• Coalition of Companies Step Up to Help Employees Access Recommended Cancer Screenings: Pelotonia, a non-profit cancer research organization and The Columbus Partnership, a membership organization that convenes CEOs from some of Central Ohio’s largest employers around opportunities to advance economic development and prosperity, are committed to developing a platform whereby employers access and adopt recommended cancer health education and screening materials to better the health of their workforces – an effort that will initially reach more than 250,000 employees. These employers will distribute cancer prevention and screening education materials, host on-site screening opportunities, and offer flexible time off to ensure their employees can take part in recommended cancer screenings, as a commitment to the health of their workforce. 
  • Fight Colorectal Cancer (Fight CRC) Leads Renewed Push for Improved Screening Access at No Cost to Patient: Fight CRC will build on the Administration’s recent guidance to commercial insurance plans that they must cover colonoscopy without out-of-pocket costs following an abnormal non-invasive colorectal cancer screening test. Fight CRC is working through its Catalyst State-by-State Advocacy Program to build on its state-level policy work to remove cost barriers to screening and help ensure that the Administration’s guidance is effectively and equitably implemented.

    Additionally, Fight CRC launched its Path to a Cure report, a professional, multidisciplinary publication, which seeks to summarize and communicate a plan for the colorectal cancer community to rally around: pushing forward critical areas of research; care for patients; and policy, with prevention and early detection as priority areas. Through convening key stakeholders, identifying gaps and opportunities in both research and public policy, Fight CRC is committing to identifying and implementing strategies to increase access to colorectal cancer screening in all communities as part of its Path to a Cure.
  • Cancer Stage Shifting Initiative Launched by the National Minority Quality Forum (NMQF) to Reach Millions: NMQF is announcing a multi-sponsored Cancer Stage Shifting Initiative (CSSI) guided by a board of scientific and community thought leaders. CSSI’s mission is to move from late stage to early-stage diagnosis and treatment of cancer in minority populations, with a special, but not exclusive, focus on people living with colorectal cancer. NMQF expects to reach an audience of more than 11 million patients, clinicians and other stakeholders monthly through its collaborations in advocacy and policy, social media communication, clinical research in underserved communities, representative data and quality improvement and community engagement.  The initiative will have a clear focus on equity and is expected to improve cancer care for all. Stage shifting will require system changes brought on by a coordinated effort that involves patients, caregivers, families and all stakeholders in the oncology community and beyond, advocating for, educating and communicating about earlier detection and treatment of cancer among underserved populations.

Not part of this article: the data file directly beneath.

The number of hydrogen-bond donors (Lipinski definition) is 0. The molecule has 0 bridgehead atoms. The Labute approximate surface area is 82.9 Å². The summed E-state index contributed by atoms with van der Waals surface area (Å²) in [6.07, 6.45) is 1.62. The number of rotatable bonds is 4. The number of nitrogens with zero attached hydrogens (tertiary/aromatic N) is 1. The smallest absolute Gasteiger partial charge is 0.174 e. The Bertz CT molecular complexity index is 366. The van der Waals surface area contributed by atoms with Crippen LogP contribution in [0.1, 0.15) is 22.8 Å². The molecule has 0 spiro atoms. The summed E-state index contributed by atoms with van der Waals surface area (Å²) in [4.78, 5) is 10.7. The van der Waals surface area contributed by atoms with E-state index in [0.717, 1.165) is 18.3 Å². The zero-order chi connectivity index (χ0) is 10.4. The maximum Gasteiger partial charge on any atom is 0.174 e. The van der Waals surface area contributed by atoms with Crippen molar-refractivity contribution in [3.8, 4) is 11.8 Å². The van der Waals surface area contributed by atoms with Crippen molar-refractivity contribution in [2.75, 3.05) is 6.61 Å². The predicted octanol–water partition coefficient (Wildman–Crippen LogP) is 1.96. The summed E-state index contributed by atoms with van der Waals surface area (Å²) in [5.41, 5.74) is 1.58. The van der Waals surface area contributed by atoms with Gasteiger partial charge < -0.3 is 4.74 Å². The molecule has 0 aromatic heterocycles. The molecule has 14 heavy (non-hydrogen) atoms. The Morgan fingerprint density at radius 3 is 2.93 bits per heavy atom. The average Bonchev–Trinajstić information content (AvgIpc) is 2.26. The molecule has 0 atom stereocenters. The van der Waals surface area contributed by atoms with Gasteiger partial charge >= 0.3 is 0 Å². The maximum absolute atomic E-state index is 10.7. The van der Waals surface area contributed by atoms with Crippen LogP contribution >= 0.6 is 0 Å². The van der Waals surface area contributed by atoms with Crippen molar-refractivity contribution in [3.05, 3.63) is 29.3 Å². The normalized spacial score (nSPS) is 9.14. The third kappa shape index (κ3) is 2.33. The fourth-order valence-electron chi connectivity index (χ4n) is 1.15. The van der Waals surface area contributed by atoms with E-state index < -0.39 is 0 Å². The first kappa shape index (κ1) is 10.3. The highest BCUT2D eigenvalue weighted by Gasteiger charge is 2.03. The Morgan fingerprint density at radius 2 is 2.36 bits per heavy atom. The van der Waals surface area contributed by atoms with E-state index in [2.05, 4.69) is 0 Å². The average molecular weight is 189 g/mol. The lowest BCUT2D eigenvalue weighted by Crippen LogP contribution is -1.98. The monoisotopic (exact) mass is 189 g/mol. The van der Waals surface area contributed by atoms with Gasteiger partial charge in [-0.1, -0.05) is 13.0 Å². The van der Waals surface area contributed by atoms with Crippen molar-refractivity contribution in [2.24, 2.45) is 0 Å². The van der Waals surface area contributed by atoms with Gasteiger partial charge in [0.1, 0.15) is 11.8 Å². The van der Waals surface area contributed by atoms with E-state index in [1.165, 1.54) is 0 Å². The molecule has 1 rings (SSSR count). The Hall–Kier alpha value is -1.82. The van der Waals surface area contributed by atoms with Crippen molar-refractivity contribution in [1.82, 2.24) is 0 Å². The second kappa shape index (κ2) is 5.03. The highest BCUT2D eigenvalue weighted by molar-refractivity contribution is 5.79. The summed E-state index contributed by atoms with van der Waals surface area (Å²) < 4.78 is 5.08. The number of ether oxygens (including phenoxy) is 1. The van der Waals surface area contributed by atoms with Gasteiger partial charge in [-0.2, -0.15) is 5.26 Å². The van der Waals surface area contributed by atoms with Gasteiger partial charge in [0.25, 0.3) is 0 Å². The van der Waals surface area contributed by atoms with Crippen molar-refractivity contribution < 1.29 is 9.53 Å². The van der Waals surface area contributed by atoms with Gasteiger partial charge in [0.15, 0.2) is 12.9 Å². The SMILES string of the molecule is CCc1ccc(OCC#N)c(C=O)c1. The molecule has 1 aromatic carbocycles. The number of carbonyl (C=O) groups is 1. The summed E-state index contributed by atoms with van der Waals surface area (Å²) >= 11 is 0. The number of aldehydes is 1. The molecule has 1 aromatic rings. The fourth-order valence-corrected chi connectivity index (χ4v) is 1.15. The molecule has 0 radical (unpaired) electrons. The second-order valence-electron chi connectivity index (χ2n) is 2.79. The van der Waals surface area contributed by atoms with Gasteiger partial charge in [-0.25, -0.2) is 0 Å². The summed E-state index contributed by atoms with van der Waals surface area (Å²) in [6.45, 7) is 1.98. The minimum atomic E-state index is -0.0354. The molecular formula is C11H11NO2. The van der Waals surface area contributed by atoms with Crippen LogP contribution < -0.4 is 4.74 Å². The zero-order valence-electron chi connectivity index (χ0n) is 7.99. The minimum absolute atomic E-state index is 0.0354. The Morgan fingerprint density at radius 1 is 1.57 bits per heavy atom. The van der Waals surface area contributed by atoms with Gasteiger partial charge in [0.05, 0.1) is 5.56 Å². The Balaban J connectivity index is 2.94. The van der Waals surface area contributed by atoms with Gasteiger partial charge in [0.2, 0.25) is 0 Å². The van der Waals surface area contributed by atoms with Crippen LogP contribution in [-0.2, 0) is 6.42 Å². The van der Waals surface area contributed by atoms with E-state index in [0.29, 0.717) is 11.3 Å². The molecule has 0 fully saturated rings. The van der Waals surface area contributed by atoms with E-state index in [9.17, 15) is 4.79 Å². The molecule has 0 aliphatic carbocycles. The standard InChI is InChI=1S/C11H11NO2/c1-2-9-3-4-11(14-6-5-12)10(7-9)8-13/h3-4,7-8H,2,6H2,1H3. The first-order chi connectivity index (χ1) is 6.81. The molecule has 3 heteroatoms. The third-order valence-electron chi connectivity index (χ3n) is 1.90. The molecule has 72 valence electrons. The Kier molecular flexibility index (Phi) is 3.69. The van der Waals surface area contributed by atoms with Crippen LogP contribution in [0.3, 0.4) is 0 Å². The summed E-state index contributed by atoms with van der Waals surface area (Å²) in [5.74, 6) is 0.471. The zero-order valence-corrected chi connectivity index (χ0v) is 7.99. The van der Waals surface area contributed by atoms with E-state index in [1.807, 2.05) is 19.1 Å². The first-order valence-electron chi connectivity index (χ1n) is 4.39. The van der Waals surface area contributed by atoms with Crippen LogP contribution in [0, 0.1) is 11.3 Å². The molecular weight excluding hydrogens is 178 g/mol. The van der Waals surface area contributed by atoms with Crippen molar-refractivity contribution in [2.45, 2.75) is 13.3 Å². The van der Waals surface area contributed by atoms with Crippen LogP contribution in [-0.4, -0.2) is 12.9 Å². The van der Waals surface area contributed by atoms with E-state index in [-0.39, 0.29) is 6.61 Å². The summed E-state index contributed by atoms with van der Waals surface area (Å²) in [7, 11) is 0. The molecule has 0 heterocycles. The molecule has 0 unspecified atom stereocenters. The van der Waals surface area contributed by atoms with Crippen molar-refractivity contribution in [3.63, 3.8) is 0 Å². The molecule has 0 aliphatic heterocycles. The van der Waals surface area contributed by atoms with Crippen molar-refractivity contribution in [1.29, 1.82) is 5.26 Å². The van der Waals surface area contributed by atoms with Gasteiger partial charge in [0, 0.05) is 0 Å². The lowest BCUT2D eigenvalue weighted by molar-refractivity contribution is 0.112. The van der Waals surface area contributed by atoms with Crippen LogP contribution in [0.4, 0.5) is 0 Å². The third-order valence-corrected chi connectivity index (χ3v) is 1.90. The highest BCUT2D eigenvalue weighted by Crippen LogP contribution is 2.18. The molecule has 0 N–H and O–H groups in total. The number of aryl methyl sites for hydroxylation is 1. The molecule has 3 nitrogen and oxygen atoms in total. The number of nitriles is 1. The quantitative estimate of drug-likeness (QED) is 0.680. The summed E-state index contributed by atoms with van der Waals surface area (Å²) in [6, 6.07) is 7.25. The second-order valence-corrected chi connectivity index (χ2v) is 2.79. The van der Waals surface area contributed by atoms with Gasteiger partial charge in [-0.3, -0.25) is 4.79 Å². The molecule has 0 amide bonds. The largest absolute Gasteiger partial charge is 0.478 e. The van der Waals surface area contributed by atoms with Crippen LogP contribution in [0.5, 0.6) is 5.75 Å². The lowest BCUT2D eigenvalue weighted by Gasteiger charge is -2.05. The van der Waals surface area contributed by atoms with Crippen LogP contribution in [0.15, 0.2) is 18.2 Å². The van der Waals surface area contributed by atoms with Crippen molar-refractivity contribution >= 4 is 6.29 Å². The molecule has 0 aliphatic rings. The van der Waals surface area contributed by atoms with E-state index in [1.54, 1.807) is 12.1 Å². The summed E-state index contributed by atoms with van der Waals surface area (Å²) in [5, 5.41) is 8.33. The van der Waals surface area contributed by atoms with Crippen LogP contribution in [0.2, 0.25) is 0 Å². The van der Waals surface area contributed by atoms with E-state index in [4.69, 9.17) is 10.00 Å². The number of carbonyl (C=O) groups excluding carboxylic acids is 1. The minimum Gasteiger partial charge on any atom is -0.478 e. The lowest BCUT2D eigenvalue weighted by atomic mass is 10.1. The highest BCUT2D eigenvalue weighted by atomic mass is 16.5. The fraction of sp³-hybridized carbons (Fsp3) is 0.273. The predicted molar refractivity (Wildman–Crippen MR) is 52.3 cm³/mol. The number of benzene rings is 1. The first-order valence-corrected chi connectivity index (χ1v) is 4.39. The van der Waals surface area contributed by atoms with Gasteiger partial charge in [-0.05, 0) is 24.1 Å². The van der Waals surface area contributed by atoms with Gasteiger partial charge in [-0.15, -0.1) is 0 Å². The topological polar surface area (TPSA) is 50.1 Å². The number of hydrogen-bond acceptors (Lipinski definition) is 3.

• Philips and RadNet Partner to Improve Cancer Screening Reach and Accuracy: Philips, a global leader in health technology, and RadNet, the largest owner of outpatient imaging centers in the United States, are collaborating to deploy and develop new solutions that can improve the early detection, diagnosis, and treatment of cancer. RadNet will be using Philips solutions for workflow management and patient engagement in their lung cancer screening programs to increase the impact of patient outreach efforts, efficiently scale lung cancer screening workflow and programs, and get more at-risk people screened for lung cancer. Moreover, RadNet is using Artificial Intelligence (AI)-enabled technologies to improve detection and characterization of cancer at earlier stages, preventing false positive findings and reducing unnecessary patient burden, which can lead to better outcomes. Through RadNet’s network of imaging centers and educational outreach programs reaching 15 million Americans each year, many of whom are located in densely-populated, ethnically-diverse communities with at-risk populations, Philips and RadNet are striving for improved education, earlier detection, and more engaged participants, which could yield improved cancer outcomes for all Americans.